Background: Narrow-band ultraviolet B (UVB) is an effective treatment for psoriasis, and open studies suggest that this phototherapy might improve atopic eczema. We did a randomised controlled trial to compare narrow-band UVB, UVA, and visible light phototherapy as second-line, adjunctive treatments in adult patients with moderate to severe atopic eczema.
Methods: Phototherapy was administered twice a week for 12 weeks. 26 patients were randomly assigned narrow-band UVB, 24 were assigned UVA, and 23 visible fluorescent light. The primary endpoints were change in total disease activity (sum of scores at six body sites) and change in extent of disease after 24 treatments compared with baseline. Data were analysed by the method of summary measures.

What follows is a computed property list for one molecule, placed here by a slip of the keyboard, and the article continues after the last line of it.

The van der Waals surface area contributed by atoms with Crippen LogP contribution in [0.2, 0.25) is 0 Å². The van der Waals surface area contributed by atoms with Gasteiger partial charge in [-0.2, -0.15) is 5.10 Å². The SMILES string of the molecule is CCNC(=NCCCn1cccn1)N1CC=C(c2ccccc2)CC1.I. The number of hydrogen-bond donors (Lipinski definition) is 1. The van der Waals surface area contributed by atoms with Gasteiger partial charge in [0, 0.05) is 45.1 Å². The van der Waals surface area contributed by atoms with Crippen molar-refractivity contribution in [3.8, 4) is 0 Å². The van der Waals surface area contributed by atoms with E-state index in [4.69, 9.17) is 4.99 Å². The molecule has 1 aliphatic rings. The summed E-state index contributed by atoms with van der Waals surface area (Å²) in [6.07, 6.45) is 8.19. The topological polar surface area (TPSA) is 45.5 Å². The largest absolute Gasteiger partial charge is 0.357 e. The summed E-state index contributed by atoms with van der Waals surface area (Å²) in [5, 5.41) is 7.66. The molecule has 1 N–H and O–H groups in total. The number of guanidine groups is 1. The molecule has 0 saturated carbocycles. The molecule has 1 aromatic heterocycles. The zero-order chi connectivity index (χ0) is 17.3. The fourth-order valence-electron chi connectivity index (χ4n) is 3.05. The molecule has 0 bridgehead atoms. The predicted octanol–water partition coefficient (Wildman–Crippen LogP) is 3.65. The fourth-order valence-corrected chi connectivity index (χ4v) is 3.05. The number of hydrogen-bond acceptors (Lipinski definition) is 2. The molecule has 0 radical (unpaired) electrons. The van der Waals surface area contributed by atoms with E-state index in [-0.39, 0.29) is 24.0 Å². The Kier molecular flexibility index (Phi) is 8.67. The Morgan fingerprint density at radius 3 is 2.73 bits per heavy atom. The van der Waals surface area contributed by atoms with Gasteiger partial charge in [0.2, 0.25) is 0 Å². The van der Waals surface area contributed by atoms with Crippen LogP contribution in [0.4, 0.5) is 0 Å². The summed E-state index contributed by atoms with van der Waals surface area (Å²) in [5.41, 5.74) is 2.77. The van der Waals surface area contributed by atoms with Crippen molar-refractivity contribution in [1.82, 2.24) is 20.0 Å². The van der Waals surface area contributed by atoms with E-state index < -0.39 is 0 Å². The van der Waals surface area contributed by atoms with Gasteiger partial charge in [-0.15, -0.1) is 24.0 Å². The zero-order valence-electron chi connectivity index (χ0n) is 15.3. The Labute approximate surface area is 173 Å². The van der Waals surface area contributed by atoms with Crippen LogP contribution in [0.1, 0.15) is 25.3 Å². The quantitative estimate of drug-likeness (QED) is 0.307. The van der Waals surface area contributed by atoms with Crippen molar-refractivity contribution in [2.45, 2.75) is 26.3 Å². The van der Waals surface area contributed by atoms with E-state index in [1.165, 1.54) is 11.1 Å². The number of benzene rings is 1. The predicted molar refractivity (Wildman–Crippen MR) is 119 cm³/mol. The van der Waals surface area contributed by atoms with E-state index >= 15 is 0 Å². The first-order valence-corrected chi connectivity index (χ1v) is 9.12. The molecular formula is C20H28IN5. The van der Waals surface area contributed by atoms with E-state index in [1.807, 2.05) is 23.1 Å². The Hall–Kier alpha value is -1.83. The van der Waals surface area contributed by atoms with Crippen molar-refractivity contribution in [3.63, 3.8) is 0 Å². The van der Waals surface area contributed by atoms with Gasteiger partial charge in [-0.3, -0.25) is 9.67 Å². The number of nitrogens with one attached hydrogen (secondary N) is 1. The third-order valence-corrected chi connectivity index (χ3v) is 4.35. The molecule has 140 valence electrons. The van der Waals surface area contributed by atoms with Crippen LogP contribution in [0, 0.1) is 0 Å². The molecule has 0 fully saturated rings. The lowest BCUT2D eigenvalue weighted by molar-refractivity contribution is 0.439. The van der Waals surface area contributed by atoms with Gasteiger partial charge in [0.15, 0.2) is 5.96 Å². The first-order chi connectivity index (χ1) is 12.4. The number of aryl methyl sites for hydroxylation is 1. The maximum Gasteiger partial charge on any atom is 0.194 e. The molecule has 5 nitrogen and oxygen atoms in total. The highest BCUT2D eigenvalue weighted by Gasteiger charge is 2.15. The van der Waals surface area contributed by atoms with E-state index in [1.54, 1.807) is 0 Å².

Findings: 13 patients withdrew or were excluded from analysis. Mean reductions in total disease activity over 24 treatments in patients who received narrow-band UVB and UVA, respectively, were 9.4 points (95% CI 3.6 to 15.2) and 4.4 points (-1.0 to 9.8) more than in patients who received visible light. Mean reductions in extent of disease after 24 treatments with narrow-band UVB and UVA were 6.7% (1.5 to 11.9) and -1.0% (-5.3 to 3.3) compared with visible light. A small proportion of patients developed erythema after phototherapy or had a flare in their eczema sufficient to withdraw from treatment.
Interpretation: Narrow-band UVB is an effective adjunctive treatment for moderate to severe atopic eczema, and the treatment is well tolerated by most patients.